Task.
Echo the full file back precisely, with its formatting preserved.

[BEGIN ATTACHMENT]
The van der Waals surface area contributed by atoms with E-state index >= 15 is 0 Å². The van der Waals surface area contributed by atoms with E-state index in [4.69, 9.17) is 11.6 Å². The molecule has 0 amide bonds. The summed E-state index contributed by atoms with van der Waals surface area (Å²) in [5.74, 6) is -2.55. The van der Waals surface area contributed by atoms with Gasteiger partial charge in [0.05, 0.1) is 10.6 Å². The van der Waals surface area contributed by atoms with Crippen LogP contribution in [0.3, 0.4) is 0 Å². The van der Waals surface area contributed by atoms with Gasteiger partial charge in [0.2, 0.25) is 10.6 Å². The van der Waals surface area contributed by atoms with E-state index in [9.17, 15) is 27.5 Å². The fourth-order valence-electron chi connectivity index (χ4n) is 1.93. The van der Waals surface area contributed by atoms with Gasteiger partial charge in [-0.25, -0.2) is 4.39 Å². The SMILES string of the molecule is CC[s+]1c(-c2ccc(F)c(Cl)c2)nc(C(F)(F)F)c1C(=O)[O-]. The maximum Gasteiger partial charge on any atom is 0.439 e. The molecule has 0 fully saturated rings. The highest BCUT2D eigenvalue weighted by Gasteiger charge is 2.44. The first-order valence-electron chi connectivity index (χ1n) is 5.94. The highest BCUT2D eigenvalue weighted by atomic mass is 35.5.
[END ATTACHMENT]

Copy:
The van der Waals surface area contributed by atoms with E-state index >= 15 is 0 Å². The van der Waals surface area contributed by atoms with E-state index in [4.69, 9.17) is 11.6 Å². The molecule has 0 amide bonds. The summed E-state index contributed by atoms with van der Waals surface area (Å²) in [5.74, 6) is -2.55. The van der Waals surface area contributed by atoms with Gasteiger partial charge in [0.05, 0.1) is 10.6 Å². The van der Waals surface area contributed by atoms with Crippen LogP contribution in [0.3, 0.4) is 0 Å². The van der Waals surface area contributed by atoms with Gasteiger partial charge in [0.2, 0.25) is 10.6 Å². The van der Waals surface area contributed by atoms with E-state index in [9.17, 15) is 27.5 Å². The fourth-order valence-electron chi connectivity index (χ4n) is 1.93. The van der Waals surface area contributed by atoms with Gasteiger partial charge in [-0.25, -0.2) is 4.39 Å². The SMILES string of the molecule is CC[s+]1c(-c2ccc(F)c(Cl)c2)nc(C(F)(F)F)c1C(=O)[O-]. The maximum Gasteiger partial charge on any atom is 0.439 e. The molecule has 0 fully saturated rings. The highest BCUT2D eigenvalue weighted by Gasteiger charge is 2.44. The first-order valence-electron chi connectivity index (χ1n) is 5.94. The highest BCUT2D eigenvalue weighted by atomic mass is 35.5.